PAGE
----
Video: Electromagnetic Spectrum

The table shows a set of types of electromagnetic waves and the orders of magnitude of their wavelengths. Using the values from the table, how many wavelengths of ultraviolet radiation would have the same total length as one wavelength of infrared radiation? Answer in standard form. Using the values from the table, how many wavelengths of the longest wavelength gamma radiation would have the same total length as one wavelength of X-ray radiation? Answer in standard form.

04:17

Video Transcript

The table shows a set of types of electromagnetic waves and the orders of magnitude of their wavelengths. Now this question has two parts to it. The first part asks as using the values from the table, how many wavelengths of ultraviolet radiation would have the same total length as one wavelength of infrared radiation? Answer in standard form.

So this part of the question is asking us to work out how many wavelengths of ultraviolet radiation would have the same total length as one wavelength of infrared radiation and we need to give our answer in standard form. So we’re comparing the wavelengths of infrared radiation — that’s 10 to the negative five meters — and ultraviolet radiation, which is 10 to the negative eight meters. What the question is asking us is if this is one wavelength of infrared radiation, then how many wavelengths of ultraviolet radiation is that equivalent to?

Now, we know that this distance, a single wavelength of infrared radiation, is 10 to the negative five meters. And we know that a single wavelength of ultraviolet radiation is 10 to the negative eight meters. So how many lots of 10 to the negative eight meters fit into one lot of 10 to the negative five meters? We can work this out by saying that 10 to the negative five — that’s one wavelength of infrared radiation — is equal to 𝑛 times 10 to the negative eight, where 10 to the negative eight is one wavelength of ultraviolet radiation and 𝑛 is the total number of wavelengths that fit inside one wavelength of infrared radiation.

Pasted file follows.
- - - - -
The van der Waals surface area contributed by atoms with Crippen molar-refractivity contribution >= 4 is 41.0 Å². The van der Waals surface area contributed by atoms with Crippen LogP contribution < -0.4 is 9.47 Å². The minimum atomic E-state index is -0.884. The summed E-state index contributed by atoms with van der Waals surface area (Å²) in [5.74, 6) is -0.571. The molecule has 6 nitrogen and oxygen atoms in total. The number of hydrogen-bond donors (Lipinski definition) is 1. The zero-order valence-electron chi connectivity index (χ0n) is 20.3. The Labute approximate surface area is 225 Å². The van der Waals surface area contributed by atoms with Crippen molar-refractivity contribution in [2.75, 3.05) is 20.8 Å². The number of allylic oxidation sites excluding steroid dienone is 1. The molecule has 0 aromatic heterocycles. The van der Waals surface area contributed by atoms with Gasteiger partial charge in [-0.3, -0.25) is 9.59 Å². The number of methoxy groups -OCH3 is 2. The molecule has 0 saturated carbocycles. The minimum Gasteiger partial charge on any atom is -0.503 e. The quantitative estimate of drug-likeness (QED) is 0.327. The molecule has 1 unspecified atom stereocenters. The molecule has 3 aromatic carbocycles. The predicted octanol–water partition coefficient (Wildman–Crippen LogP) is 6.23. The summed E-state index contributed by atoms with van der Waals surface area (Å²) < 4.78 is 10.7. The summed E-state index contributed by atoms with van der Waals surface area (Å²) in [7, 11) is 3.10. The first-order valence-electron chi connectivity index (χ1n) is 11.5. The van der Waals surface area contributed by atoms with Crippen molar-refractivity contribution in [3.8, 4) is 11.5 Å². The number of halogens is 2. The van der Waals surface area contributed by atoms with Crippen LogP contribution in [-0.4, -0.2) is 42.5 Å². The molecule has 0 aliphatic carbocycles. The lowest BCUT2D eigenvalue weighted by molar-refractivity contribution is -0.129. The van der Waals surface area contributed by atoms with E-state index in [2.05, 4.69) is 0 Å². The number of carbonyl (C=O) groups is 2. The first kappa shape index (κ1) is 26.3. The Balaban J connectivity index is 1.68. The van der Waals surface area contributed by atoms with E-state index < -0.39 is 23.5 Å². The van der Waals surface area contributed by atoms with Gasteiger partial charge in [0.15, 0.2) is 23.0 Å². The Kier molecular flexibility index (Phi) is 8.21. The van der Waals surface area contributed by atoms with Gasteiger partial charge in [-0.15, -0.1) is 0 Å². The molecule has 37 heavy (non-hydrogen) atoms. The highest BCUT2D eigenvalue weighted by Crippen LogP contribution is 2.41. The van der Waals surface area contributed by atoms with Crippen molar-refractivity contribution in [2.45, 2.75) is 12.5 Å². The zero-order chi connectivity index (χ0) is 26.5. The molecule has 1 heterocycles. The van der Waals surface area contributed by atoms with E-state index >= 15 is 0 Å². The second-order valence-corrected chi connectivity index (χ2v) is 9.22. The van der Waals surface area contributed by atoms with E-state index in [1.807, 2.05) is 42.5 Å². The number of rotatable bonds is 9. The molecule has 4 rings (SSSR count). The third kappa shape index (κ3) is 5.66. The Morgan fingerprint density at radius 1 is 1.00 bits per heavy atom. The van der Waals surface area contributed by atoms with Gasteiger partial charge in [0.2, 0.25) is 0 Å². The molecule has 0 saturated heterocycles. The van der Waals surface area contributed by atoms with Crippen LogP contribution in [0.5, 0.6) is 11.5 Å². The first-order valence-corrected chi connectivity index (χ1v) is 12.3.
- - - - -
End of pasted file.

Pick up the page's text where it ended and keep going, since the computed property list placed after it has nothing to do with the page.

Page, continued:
So at this point, we’ve got an equation that links together the infrared wavelength and ultraviolet wavelength and the number of wavelengths of ultraviolet that fit into one wavelength of infrared. So we can rearrange to find out the value of 𝑛. We can do this by dividing both sides of the equation by 10 to the power of negative eight. That leaves us with the value of 𝑛 on the right-hand side. And 10 to the negative five divided by 10 to the power of negative eight is the same as 10 to the power of three. That already is in standard form. And so that’s our answer to the first part of the question.

In other words, 10 to the power of three wavelengths of ultraviolet radiation have the same total length as one wavelength of infrared radiation. So there are one, two, three, four, five, and so on and so forth. And there are 10 to the power of three of these in one wavelength of infrared. So clearly, our diagram is not quite accurate because we haven’t quite drawn 10 to the power of three or 1000 little blue wavelengths. However, we’ve been able to work out the answer. So that’s a good thing.

Let’s therefore move on to the next part of the question. This part of the question asks us “using the values from the table, how many wavelengths of the longest wavelength gamma radiation would have the same total length as one wavelength of X-ray radiation? Answer in standard form.”

So here, we’re doing a very similar thing to what we’ve already done, except this time we’re comparing the wavelengths of the longest wavelength gamma radiation and one wavelength of X-ray radiation. Once again, we need to give our answer in standard form. So here, we’re comparing X-ray radiation which is 10 to the negative 10 meters and gamma rays which have wavelengths of less than 10 to the negative 15 meters. So if gamma rays have wavelengths less than 10 to the negative 15 meters, then the longest possible gamma ray must have a wavelength of 10 to the negative 15 meters cause anything that has a wavelength larger than this value is not a gamma ray, whereas anything less than this value is a gamma ray.

So once again, we’re comparing one wavelength of X-ray radiation to lots of wavelengths of gamma radiation. And we know that the wavelengths in question are 10 to the negative 10 meters for X-rays and 10 to the negative 15 meters for gamma rays. So yet again, we can say that 10 to the negative 10 is equal to — and this time we use the letter 𝑚 to represent the number of wavelengths of gamma radiation in one wavelength of X-ray radiation because we used the letter 𝑛 earlier. So 10 to the negative 10 is equal to 𝑚 times 10 to the negative 15.

So once again we rearrange and we find that the left-hand side of the equation becomes 10 to the negative 10 divided by 10 to the negative 15. And thus, we find a value of 𝑚 of 10 to the power of five and once again this is in standard form. So our final answer is that 10 to the power of five wavelength of the longest wavelength gamma radiation would have the same total length as one wavelength of X-ray radiation.

Nagwa uses cookies to ensure you get the best experience on our website. Learn more about our Privacy Policy.